yet if Australian manufacturing is to survive, particularly in
the clothing, textile and footwear industries, it has to remain
competitive. And that depends on a supply of affordable labour.
The public will not buy Australian if the product competition
from overseas is of similar quality and cheaper. Even New Zealand
is flooding our markets with fashionable clothes at reasonable
cost. The chain stores like Fosseys and Target are full of goods
produced in Asia and Eastern Europe.
Many in Victoria's immigrant community, as Andrew Bolt points
out, are happy to put their feet on the first rung of the employment
ladder through outwork. If this were not so, they would go on
unemployment benefits. This is probably the most telling argument
If Andrew Bolt is correct, and he interviewed many outworkers,
what they fear is not their bosses, but the unions who want to
force them to work on hourly rates instead of piece work. Some
of Victoria's most prominent professionals in the fields of law,
medicine and business are the children of immigrant outworkers
and factory workers.
On March 14, Tony Abbott, the Federal Minister for Employment,
Workplace Relations and Small Business, announced that the Federal
Government would move to protect the single system of workplace
relations applying in Victoria.
A specific Bill will be introduced into Federal Parliament
to, among other provisions, improve compliance and enforcement
arrangements for outworkers in the clothing, textile and footwear
industry in Victoria and their access to enforceable minimum rates
If, as the Bracks Labor Government has claimed, the Fair Employment
Bill's main purpose was to protect outworkers, then it would have
been redundant. In reality, the thrust of the Bill was to give
unions unprecedented powers in almost inverse proportion to their
Under the Bill, union officials could have entered any workplace,
interviewed any worker and photocopied any records. No wonder
Bolt reported one outworker looking nervously over his shoulder
at Bolt and asking 'Union man?'
It is unfortunate that the leaders of the Uniting, Catholic
and Anglican churches took such a partisan view of this legislation.
They were in grave danger of becoming a cheer squad for the ALP.
Andrew Bolt, for instance, dismissed claims of outworkers he
visited being paid only $2 an hour. If it were true, why wouldn't
those workers go on the dole instead, he asked.
The Reverend David Pargeter, director of World Mission and
Social Justice of the Uniting Church in Victoria, in a My Say
column in the Herald Sun, in response to Andrew Bolt, mentioned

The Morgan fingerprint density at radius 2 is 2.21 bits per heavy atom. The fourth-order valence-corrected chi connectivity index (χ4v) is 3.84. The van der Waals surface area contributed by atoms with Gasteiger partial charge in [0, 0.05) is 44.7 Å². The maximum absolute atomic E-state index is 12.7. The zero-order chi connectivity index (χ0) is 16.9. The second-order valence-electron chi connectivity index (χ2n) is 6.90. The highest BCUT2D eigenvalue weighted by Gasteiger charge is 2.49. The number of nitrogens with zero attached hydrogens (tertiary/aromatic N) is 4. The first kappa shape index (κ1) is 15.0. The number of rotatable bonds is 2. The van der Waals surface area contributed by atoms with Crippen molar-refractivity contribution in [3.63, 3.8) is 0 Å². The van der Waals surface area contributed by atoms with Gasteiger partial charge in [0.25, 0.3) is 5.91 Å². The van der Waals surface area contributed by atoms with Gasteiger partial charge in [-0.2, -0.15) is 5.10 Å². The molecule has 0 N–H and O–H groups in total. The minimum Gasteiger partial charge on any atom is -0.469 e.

children he said he knew had been denied school excursions. But
Bolt referred to parents who made sure their children went to
university before setting out to get a big house.
Mr Pargeter's mission asked all Uniting Church members to identify
any company refusing to work with the Fairwear campaign. Church
members are also asked to report back to the mission the identity
of the companies using offshore workers and the country in which
the clothes were made.
After reading all this in the latest edition of Crosslight,
the Uniting Church's newspaper, memories of studying Nathaniel
Hawthorne's The Scarlet Letter came to mind.
The church ran a website which listed companies which refused
to sign the Homeworkers Code of Practice, outing them by name.
It is not surprising to know that Mr Pargeter boasts that the
whole Fairwear campaign is based in the synod office of the Uniting
Church in Melbourne. One can only wonder how much church money
might be spent by this tax-free church meddling in industrial
The Textile, Clothing and Footwear Union must be laughing.
The Fair Employment Bill was a Trojan horse pulled by outworkers
but concealing rapacious unions who appear to care less about
loss of jobs than about their own power and prestige.
None of this should be taken to imply that I think any workers
should be exploited or pushed beyond endurance. Australians generally
believe in a fair go and minimum working conditions. The Federal
Government has recognised this and moved to legislate for fair
minimum standards for outworkers.
There was no reason for a separate state system with Gestapo-like
powers for unions.
Labor governments owe much to the unions. Labor governments
are always called on to deliver. Most migrant workers would rather
have an outwork job than no job.
That would certainly have applied to my mother. Her and my
father's efforts to remain independent and self-supporting are
the reason that I am a Liberal. I am grateful for it.